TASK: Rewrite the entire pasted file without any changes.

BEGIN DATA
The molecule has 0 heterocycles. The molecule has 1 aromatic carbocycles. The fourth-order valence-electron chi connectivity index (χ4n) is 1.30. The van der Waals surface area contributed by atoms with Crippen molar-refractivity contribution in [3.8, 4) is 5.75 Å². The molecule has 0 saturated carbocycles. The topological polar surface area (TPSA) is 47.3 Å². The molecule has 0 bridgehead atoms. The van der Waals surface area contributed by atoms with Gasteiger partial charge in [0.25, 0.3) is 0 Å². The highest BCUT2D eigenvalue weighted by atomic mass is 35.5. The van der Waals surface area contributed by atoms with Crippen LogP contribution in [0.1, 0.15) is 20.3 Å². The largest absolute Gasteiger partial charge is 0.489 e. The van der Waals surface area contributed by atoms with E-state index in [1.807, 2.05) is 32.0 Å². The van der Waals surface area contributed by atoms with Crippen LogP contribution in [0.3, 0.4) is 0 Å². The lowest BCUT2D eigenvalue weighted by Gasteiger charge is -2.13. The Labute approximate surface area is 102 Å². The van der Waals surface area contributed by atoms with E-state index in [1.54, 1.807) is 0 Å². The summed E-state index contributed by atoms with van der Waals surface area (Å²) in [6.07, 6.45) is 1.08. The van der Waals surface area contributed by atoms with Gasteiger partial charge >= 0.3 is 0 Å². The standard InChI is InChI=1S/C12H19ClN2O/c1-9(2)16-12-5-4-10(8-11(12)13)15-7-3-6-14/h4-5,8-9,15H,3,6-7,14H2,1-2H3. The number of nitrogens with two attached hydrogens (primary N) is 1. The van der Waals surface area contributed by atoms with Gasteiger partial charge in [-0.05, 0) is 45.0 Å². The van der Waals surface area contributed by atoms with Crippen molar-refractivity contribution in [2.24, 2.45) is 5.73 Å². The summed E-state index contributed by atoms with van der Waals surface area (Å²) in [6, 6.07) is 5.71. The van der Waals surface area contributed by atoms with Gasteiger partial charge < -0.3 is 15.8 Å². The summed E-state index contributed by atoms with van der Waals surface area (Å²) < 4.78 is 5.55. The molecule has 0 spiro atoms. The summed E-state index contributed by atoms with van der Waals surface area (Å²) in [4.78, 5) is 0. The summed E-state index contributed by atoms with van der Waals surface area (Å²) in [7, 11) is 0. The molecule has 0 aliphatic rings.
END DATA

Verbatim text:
The molecule has 0 heterocycles. The molecule has 1 aromatic carbocycles. The fourth-order valence-electron chi connectivity index (χ4n) is 1.30. The van der Waals surface area contributed by atoms with Crippen molar-refractivity contribution in [3.8, 4) is 5.75 Å². The molecule has 0 saturated carbocycles. The topological polar surface area (TPSA) is 47.3 Å². The molecule has 0 bridgehead atoms. The van der Waals surface area contributed by atoms with Gasteiger partial charge in [0.25, 0.3) is 0 Å². The highest BCUT2D eigenvalue weighted by atomic mass is 35.5. The van der Waals surface area contributed by atoms with Crippen LogP contribution in [0.1, 0.15) is 20.3 Å². The largest absolute Gasteiger partial charge is 0.489 e. The van der Waals surface area contributed by atoms with E-state index in [1.807, 2.05) is 32.0 Å². The van der Waals surface area contributed by atoms with Crippen LogP contribution in [0.3, 0.4) is 0 Å². The lowest BCUT2D eigenvalue weighted by Gasteiger charge is -2.13. The Labute approximate surface area is 102 Å². The van der Waals surface area contributed by atoms with E-state index in [1.54, 1.807) is 0 Å². The summed E-state index contributed by atoms with van der Waals surface area (Å²) in [6.07, 6.45) is 1.08. The van der Waals surface area contributed by atoms with Gasteiger partial charge >= 0.3 is 0 Å². The standard InChI is InChI=1S/C12H19ClN2O/c1-9(2)16-12-5-4-10(8-11(12)13)15-7-3-6-14/h4-5,8-9,15H,3,6-7,14H2,1-2H3. The number of nitrogens with two attached hydrogens (primary N) is 1. The van der Waals surface area contributed by atoms with Gasteiger partial charge in [-0.05, 0) is 45.0 Å². The van der Waals surface area contributed by atoms with Crippen molar-refractivity contribution in [2.24, 2.45) is 5.73 Å². The summed E-state index contributed by atoms with van der Waals surface area (Å²) in [6, 6.07) is 5.71. The van der Waals surface area contributed by atoms with Gasteiger partial charge < -0.3 is 15.8 Å². The summed E-state index contributed by atoms with van der Waals surface area (Å²) < 4.78 is 5.55. The molecule has 0 spiro atoms. The summed E-state index contributed by atoms with van der Waals surface area (Å²) in [4.78, 5) is 0. The summed E-state index contributed by atoms with van der Waals surface area (Å²) in [7, 11) is 0. The molecule has 0 aliphatic rings.